Governments that fail to use clean, off-grid energy to help get electricity fast to the 1 billion people living without power – mainly in Africa and South Asia – are missing opportunities to improve lives and boost development, energy experts said Thursday.
The United Nations has set a target for everyone to have access to sustainable, affordable energy by 2030.
One way of doing this is to expand national power grids, a process that can take decades and often misses out rural areas, clean energy campaigners say.
Research from the London-based Overseas Development Institute, published on Thursday, showed that speeding up access to off-grid electricity, such as solar home systems and clean energy mini-grids, can bring significant benefits.
If households in Bangladesh, Ethiopia and Kenya replace kerosene lamps with solar-powered lighting they could each save about $10 a month, said report author Andrew Scott.
"Add that up for a year, and you’re getting to quite a significant freeing up of income that could be used for other purposes," he said, adding the figure varies according to country, household consumption and fuel prices.
Switching from dirty fuel to solar can also give children at least 15 minutes of extra study time each day, he said.
And cutting kerosene use brings large reductions in black carbon emissions, equivalent to as much as 330 million tonnes of carbon dioxide emissions a year in Ethiopia, roughly the same as the emissions from 60 million passenger vehicles.
The three countries studied together account for more than 180 million people living without electricity, according to clean energy groups Sustainable Energy for All (SEforALL) and Power for All which backed the report.
The report is the first attempt to develop a framework that can quantify the financial, educational and environmental dividends for households that get quick access to clean, off-grid power, said the organisations.
Rachel Kyte, CEO of SEforALL, a body set up to help reach the U.N. energy goal, said data on how people are held back by staying in the dark is a powerful weapon to persuade governments to act fast.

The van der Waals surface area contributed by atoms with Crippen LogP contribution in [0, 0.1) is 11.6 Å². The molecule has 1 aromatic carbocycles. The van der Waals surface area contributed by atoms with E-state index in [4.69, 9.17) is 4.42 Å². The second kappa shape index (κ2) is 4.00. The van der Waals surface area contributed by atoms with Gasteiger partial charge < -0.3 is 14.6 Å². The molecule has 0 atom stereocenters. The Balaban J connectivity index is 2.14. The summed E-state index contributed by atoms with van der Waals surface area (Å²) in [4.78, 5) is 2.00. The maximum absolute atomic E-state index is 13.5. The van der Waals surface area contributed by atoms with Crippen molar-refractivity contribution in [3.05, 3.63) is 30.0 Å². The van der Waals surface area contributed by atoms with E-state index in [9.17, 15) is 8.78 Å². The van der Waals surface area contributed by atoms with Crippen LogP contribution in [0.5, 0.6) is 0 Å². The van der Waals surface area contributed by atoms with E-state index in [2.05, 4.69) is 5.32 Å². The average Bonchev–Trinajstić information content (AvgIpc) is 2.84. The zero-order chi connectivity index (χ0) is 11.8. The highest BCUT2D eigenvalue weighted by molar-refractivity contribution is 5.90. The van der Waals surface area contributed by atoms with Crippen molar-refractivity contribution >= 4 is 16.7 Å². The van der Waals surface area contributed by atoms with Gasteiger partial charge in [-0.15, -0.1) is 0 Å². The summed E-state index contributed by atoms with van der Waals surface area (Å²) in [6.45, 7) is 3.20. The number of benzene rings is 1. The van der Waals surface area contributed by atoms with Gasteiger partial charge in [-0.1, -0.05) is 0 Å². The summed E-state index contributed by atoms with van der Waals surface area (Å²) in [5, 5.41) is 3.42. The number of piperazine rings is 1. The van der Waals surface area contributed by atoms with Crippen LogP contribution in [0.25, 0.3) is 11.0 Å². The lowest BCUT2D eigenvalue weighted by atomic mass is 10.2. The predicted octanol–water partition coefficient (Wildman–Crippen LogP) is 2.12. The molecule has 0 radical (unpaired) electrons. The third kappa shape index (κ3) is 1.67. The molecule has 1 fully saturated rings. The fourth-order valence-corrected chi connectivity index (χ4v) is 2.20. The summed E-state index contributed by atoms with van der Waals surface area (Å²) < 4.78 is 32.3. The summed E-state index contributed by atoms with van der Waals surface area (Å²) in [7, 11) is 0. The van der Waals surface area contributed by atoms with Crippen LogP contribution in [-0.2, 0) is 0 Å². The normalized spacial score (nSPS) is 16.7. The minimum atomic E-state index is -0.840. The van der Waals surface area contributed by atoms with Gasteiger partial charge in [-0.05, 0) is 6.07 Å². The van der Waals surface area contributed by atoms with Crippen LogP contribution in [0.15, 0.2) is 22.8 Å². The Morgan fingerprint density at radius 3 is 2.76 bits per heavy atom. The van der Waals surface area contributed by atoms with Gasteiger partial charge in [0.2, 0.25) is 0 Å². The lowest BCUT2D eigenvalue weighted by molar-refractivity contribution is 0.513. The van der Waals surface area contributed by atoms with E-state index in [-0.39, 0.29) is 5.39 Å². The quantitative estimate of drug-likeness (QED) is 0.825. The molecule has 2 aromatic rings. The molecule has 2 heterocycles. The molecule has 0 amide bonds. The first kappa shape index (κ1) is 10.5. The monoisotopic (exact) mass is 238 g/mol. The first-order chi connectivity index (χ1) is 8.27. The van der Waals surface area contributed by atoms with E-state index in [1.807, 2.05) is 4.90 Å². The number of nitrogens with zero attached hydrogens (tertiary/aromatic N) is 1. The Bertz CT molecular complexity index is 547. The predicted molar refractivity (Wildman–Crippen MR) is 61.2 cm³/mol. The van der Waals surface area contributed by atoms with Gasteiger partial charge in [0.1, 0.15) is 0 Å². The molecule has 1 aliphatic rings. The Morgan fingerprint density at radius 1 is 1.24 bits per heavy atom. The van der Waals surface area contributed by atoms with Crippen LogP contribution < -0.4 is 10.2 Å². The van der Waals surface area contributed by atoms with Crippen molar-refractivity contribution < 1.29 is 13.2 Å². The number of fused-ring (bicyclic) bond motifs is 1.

"When you walk into that minister’s office … you’ve got to be able to say … this is the opportunity cost to your people of not helping them get access to affordable, reliable, clean energy now," she said on the sidelines of U.N. climate talks in Bonn.
The research, which draws together evidence from existing studies, was unable to measure the benefits of clean energy access for small businesses or health.
Kristina Skierka, CEO of Power for All, a campaign that promotes decentralised renewables in countries including India and Nigeria, said these energy sources could be provided in weeks or months – far faster than connecting people to national grids, which often rely on fossil fuels.
Many energy-poor countries are hoping to become middle-income countries, she noted, but officials may not realise the extent to which helping citizens get clean, off-grid power can generate jobs and improve health and education.
"It’s a lack of knowledge," she said. "These governments care about people having better lives … We want to close the information gap."
Kyte said countries still needed to work on expanding their national grids and shifting them to clean power, but at the same time they should ramp up deployment of small-scale solar systems, especially in rural areas.
"This is a very workable solution for isolated communities," she said.
Megan Rowling is a correspondent with the Thomson Reuters Foundation and the editor for Zilient.org, based in Barcelona.
Download the full report here.